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Ride Report: Geezer Jocks on the Katy Trail part 2

By Bruce Thompson
Radcliff, KY

From Boonville to St Charles
April 2007
Jim at the Burr Oak Tree
Jim at the Burr Oak
As I was saying before I was interrupted by Mother Nature last October...

A sunny day heals many bad memories. Four sunny days in a row makes you feel like you are in bike touring heaven.

We planned to camp again this time but to save some weight we cut way back on the food we were carrying. In case we were stuck somewhere without access to food I decided to carry one breakfast (oatmeal), one dehydrated dinner, and some trail mix. I also had three liters of water although two would have been sufficient. There are plenty of water supply points. Only the trail mix was gone at the finish. There are places to buy food along the trail but for the first two days we found the selection to often be limited to snacks or canned food like stew or beans. Katfish Katy’s had a few items and some good breakfast biscuits with coffee in the morning. All the places have beverages. You won’t go hungry. This trip was early in the season so more might be available as more bikers hit the trail.

Again we used Lococo House II for our base, only this time we decided to spend the night there before the bike ride rather than after. Consequently we didn’t have to be back on a specific date and we could layover somewhere if the weather turned bad. As usual, Rhona and Leo were very generous hosts who made us feel completely at home. The one night at their B&B, plus shuttle to Boonville on April 18th, plus taxes, cost $241. Rhona also gave us a sandwich when we arrived on the 17th, two sandwiches and fudge for the trail, and allowed us to clean up after the ride. We also had a safe parking spot for the car just a few minutes from the end of the trail in St. Charles.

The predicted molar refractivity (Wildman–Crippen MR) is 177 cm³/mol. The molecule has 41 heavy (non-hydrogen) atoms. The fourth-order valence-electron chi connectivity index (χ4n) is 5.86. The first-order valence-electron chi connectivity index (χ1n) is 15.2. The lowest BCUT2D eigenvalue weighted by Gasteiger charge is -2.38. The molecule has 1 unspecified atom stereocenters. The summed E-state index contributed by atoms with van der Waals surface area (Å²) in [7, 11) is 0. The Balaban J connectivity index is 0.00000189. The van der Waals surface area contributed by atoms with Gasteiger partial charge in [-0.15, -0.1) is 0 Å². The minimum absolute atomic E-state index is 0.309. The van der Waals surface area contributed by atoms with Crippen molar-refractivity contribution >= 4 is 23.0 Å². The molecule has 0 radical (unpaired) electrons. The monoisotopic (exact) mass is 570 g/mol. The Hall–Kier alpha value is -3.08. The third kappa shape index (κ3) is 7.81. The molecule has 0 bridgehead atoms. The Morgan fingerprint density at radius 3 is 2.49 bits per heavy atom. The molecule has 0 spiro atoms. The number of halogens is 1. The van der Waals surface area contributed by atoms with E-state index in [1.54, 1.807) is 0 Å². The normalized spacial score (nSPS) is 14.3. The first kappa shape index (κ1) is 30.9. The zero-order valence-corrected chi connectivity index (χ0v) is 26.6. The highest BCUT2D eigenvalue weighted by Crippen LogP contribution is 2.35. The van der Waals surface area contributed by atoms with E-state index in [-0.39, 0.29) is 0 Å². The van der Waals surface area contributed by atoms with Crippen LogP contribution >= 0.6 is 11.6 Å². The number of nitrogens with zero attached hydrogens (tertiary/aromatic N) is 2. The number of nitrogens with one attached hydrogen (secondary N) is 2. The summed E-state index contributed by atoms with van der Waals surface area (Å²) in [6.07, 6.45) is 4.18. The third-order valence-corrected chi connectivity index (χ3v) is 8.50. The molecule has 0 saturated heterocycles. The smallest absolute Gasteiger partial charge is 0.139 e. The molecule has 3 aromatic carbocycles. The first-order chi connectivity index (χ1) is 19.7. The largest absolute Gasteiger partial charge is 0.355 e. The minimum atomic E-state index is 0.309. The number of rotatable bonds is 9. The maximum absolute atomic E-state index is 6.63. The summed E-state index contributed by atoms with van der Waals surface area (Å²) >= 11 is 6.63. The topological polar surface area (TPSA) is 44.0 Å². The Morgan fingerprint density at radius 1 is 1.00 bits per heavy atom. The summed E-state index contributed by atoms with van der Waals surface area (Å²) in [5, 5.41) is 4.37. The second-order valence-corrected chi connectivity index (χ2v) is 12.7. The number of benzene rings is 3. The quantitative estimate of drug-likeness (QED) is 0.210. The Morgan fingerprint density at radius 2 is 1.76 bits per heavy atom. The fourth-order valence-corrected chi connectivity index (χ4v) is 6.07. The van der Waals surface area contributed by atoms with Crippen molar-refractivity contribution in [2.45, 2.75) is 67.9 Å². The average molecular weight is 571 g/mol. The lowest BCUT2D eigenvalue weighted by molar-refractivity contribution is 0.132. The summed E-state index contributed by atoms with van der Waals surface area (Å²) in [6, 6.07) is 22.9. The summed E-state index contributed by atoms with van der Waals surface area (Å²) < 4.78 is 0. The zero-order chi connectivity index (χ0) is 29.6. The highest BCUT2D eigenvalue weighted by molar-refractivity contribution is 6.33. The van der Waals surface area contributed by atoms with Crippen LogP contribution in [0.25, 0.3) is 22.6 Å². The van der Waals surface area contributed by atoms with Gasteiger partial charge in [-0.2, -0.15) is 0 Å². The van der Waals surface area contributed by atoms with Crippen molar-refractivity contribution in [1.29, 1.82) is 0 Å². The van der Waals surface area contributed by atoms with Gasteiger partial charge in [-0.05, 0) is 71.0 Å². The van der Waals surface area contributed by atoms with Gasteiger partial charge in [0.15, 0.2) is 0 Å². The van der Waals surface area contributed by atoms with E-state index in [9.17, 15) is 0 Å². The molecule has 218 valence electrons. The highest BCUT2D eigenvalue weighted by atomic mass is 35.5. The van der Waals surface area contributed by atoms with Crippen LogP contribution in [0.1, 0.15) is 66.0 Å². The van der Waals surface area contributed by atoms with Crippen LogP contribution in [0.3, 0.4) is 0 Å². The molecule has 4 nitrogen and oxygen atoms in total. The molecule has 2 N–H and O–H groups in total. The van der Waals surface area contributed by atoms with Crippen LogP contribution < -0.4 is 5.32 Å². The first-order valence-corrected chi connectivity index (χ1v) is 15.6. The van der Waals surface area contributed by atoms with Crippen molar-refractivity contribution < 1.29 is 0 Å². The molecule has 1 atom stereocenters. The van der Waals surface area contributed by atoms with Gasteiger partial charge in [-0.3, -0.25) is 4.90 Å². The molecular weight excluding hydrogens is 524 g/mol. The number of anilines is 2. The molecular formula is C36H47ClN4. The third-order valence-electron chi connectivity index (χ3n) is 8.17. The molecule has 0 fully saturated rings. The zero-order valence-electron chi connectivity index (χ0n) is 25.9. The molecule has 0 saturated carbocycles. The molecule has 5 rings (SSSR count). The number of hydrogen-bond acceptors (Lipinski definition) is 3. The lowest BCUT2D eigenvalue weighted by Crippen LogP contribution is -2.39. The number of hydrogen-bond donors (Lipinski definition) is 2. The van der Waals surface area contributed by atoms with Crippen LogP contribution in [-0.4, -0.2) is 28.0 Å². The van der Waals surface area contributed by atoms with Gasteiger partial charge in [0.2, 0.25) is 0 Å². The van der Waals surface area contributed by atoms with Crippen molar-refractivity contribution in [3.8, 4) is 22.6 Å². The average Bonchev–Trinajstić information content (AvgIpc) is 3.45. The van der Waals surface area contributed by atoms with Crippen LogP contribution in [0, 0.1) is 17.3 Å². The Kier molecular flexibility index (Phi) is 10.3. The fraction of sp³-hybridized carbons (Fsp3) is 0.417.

We pushed off at the Boonville “Depot” at noon on Wednesday, April 18th, and I whispered a quiet “Thank You” to the casino as we passed by. Without their help last October we could have been in trouble. A short run up to the bridge leads to a lane where you can cross safely. The sky was spectacularly blue and cloudless with a moderate headwind providing some resistance. There was a slight coolness to the air so I wore a t-shirt and long-sleeved shirt the whole day. Katy Roundhouse was closed and almost all of Rocheport was closed (it was Wednesday afternoon), so it was good that we weren’t counting on meals there. Later in the season these businesses might be open during the weekdays. I recommend calling ahead if you are counting on their being available. The trail was in excellent condition. In fact for the entire 160 miles we found very few ruts and almost no trash. We generally cruised at 10 to 12 miles per hour and averaged 9.5 mph for the trip. The surface is very flat and hard-packed. Points of interest and trailheads are well marked, well maintained and informative. The state and volunteers are doing a great job.

A Missouri family enjoying the Katy Trail
  A Missouri family enjoying the Katy Trail - click photo to enlarge
We rode 22 miles after the shuttle. Our first night out was at Katfish Katy’s in Huntsdale, where we were the only campers. Our campsite was right on the river in a very clean campsite. We highly recommend Katfish Katy’s for its friendly service, clean showers and grounds, and availability of supplies and food. Towels can be rented for $1. Unfortunately they couldn’t do anything about the 38 degree temperature that night. It was pretty cool….

I started the 19th with four layers on top and my biker’s leggings on bottom, in addition to my regular riding gear. Within a mile or two of the campground is the State Champion Burr Oak Tree. This enormous 350 year old tree was around when George Washington was in diapers and later might have heard Lewis and Clark floating by.

I tried to go into many of the businesses mentioned in The Katy Trail Guidebook to see what kind of food and supplies they provide. The Riverview Traders General store has a unique character and Maggie will greet you with a friendly smile. They had limited snacks available. When we entered Coopers Landing the gentleman behind the counter had his back to us and did not acknowledge us until Jim addressed him. Dotty’s Café in Hartsburg provided us an excellent meat loaf lunch and berry cobbler with ice cream. The Hartsburg bike shop is gone.